Chen Pelf Nyok
I am a freshwater turtle researcher and conservationist. My research interests are the biology and ecology of the river terrapins—a rare species of freshwater turtles only found in Southern Thailand, Cambodia and Peninsular Malaysia. In 2011, I co-founded Turtle Conservation Society of Malaysia (TCS), a non-profit and non-governmental organisation dedicated to freshwater turtle conservation in Malaysia. I am currently serving as its Executive Director, and Leader of the community-based terrapin conservation project.
Which ASAP species you are working to conserve, and can you tell us a little about your work?
I have led the community-based river terrapin research and conservation project since 2011. I work with the local villagers, who are former egg poachers, to save terrapin eggs from human consumption. We incubate these eggs and headstart them for a few months before they are released into the river. I also collaborate with various entities to conduct scientific research projects on the species. Before COVID-19 (B.C.) I used to facilitate the execution of educational and public awareness programmes. I recently initiated a community empowerment programme where we train and empower local women to produce turtle batik merchandise that can be used as a tool for awareness, as well as to generate income to sustain their families and fundraising for TCS too.
What inspired you to start a career in conservation?
I’ve always had an affinity towards turtles, despite never having a pet turtle while growing up. I did my undergraduate degree in Marine Biology (not willingly) but after one semester, I started liking what I was learning. And the more I studied Marine Biology, the more the subject fascinated me.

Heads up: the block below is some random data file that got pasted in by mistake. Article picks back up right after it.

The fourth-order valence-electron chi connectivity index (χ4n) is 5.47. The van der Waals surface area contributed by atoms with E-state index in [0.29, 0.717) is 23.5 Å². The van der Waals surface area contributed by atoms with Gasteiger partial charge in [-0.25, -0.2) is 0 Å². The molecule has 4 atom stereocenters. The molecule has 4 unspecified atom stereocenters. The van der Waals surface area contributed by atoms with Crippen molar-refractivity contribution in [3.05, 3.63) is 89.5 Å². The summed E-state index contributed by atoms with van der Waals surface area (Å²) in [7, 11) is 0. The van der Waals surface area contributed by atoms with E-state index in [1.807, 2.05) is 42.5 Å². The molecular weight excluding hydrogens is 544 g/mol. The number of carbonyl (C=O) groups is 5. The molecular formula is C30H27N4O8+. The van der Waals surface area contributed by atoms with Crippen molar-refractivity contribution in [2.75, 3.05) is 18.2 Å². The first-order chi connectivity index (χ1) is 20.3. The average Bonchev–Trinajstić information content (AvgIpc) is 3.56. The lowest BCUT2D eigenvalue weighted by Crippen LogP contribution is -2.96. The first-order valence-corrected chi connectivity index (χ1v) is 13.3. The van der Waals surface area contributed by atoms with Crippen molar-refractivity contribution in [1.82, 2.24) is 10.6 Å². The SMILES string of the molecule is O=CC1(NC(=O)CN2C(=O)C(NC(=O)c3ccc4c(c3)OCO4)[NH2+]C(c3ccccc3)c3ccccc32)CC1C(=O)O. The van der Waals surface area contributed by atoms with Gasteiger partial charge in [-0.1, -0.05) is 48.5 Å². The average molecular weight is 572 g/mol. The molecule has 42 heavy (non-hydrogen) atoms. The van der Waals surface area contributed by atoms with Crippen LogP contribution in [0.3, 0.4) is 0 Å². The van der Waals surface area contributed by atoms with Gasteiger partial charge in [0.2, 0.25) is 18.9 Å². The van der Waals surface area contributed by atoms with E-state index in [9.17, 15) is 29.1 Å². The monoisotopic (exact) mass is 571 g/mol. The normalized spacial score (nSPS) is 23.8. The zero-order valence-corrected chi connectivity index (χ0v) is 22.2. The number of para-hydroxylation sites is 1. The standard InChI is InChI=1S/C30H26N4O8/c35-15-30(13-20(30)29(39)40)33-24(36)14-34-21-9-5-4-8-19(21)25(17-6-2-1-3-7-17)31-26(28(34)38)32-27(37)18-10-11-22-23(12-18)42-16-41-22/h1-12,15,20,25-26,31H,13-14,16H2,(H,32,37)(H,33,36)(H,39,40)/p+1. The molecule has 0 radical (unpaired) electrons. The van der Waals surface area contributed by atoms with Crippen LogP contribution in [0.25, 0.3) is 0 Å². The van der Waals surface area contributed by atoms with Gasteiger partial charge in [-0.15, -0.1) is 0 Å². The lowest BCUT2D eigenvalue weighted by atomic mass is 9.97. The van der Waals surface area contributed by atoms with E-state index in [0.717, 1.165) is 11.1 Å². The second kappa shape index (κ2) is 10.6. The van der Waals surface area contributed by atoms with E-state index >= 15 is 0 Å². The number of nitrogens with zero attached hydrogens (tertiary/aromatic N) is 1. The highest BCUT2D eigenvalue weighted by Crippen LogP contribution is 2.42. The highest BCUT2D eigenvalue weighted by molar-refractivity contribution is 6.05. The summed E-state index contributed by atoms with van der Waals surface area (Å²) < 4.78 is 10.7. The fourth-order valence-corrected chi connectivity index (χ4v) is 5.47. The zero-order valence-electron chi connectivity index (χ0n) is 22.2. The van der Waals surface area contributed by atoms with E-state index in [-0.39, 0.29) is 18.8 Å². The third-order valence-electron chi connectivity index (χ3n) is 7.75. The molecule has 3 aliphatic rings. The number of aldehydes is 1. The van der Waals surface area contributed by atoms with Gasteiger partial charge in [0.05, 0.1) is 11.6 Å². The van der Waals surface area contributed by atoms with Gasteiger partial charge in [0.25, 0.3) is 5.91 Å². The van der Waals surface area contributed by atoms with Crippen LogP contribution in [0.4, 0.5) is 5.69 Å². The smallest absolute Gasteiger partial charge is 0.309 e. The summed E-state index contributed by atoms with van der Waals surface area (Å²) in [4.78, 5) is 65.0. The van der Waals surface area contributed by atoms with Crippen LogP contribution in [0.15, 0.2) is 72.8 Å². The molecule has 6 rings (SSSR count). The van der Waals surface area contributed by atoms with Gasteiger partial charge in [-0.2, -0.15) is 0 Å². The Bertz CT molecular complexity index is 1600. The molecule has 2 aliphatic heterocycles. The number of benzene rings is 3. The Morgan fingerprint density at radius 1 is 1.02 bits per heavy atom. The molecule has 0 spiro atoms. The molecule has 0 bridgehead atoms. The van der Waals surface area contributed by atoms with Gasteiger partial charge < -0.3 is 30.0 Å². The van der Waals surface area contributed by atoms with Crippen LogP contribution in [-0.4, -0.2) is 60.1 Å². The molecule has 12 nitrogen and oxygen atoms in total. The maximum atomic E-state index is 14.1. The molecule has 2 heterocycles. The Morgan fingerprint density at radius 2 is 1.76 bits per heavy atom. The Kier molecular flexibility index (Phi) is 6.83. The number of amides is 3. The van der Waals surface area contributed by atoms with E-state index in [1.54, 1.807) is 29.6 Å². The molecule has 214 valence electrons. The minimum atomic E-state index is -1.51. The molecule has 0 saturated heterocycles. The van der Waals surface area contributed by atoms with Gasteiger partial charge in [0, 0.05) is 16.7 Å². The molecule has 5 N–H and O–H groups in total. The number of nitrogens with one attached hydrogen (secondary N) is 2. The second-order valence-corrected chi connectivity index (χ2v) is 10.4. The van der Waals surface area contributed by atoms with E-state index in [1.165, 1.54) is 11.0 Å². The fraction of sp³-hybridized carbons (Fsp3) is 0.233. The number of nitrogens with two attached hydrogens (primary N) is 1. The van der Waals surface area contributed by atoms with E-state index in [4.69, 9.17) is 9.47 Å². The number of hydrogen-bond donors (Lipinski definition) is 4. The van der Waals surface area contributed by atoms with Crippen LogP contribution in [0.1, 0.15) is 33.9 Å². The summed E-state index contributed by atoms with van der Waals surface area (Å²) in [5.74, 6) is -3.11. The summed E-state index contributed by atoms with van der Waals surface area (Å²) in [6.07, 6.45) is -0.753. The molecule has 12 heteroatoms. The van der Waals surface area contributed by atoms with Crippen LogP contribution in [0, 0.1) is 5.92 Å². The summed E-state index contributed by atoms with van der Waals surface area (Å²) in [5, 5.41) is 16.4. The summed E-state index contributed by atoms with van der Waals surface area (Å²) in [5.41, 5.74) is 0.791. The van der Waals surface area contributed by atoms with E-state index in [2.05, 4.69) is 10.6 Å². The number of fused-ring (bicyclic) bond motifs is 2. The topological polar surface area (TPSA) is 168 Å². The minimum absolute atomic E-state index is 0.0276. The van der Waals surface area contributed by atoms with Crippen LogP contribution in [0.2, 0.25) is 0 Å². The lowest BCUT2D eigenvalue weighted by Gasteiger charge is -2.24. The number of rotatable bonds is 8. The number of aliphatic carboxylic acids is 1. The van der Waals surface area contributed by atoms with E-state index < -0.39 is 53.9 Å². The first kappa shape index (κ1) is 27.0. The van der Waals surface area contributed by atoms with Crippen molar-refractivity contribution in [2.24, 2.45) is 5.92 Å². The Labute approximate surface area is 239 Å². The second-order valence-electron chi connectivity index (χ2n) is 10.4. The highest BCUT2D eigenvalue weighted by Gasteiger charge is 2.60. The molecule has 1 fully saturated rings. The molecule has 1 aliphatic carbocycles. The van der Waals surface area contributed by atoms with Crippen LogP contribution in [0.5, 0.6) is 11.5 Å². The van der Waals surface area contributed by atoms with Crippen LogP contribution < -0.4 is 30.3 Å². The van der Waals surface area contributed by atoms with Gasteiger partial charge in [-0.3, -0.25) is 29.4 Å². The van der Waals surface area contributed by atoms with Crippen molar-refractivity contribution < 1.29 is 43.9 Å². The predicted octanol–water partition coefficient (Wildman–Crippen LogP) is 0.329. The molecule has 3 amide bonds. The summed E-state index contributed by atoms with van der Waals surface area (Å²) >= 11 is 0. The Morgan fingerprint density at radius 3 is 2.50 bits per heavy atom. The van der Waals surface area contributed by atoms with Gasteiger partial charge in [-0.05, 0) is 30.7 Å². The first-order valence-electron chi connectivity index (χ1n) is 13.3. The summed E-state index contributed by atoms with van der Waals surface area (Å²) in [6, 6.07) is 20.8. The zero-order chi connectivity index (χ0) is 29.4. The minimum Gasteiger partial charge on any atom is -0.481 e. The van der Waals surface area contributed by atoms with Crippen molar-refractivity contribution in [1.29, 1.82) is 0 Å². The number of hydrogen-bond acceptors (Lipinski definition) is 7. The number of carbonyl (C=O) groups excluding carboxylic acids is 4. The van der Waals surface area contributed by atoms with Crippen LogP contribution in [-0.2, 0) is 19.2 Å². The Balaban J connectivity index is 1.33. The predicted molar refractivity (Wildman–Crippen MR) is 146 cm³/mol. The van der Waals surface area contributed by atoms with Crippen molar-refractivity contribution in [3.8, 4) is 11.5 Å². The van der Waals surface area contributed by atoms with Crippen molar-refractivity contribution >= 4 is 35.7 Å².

Upon graduation, I took up a turtle research and conservation project and developed it into a Master’s research project. This project opened my eyes to other, more pressing issues that contribute to the current status of freshwater turtles in Malaysia. I dug deeper and deeper into the subject, and in 2019, I was awarded the first Ph.D. in the field of non-marine turtles in Malaysia.
My curiosity may have inspired me, but the people I meet in my day job have motivated me to continue on this unchartered path.
How do you think the ASAP Women in Conservation Leadership Programme will help you in carrying out your work?
The Women in Conservation Leadership Programme has provided me with some form of “formal education” on skills required for me to carry out our projects. Prior to this, much of what I was doing in my capacity as Executive Director I learned on the job. While this was useful experience, having a formal education significantly shortens the time it takes to learn new skills, hence allowing me to achieve better results without having to “make many mistakes along the way.”
The programme has also provided me with materials that I can utilise to train our staff, to ensure that everybody in the team has some form of basic training in proposal writing, fundraising and communications. Without this basic training, staff and interns do not have the guiding principles, and may have to learn these skills on their own (this may take a longer time, or may not happen at all).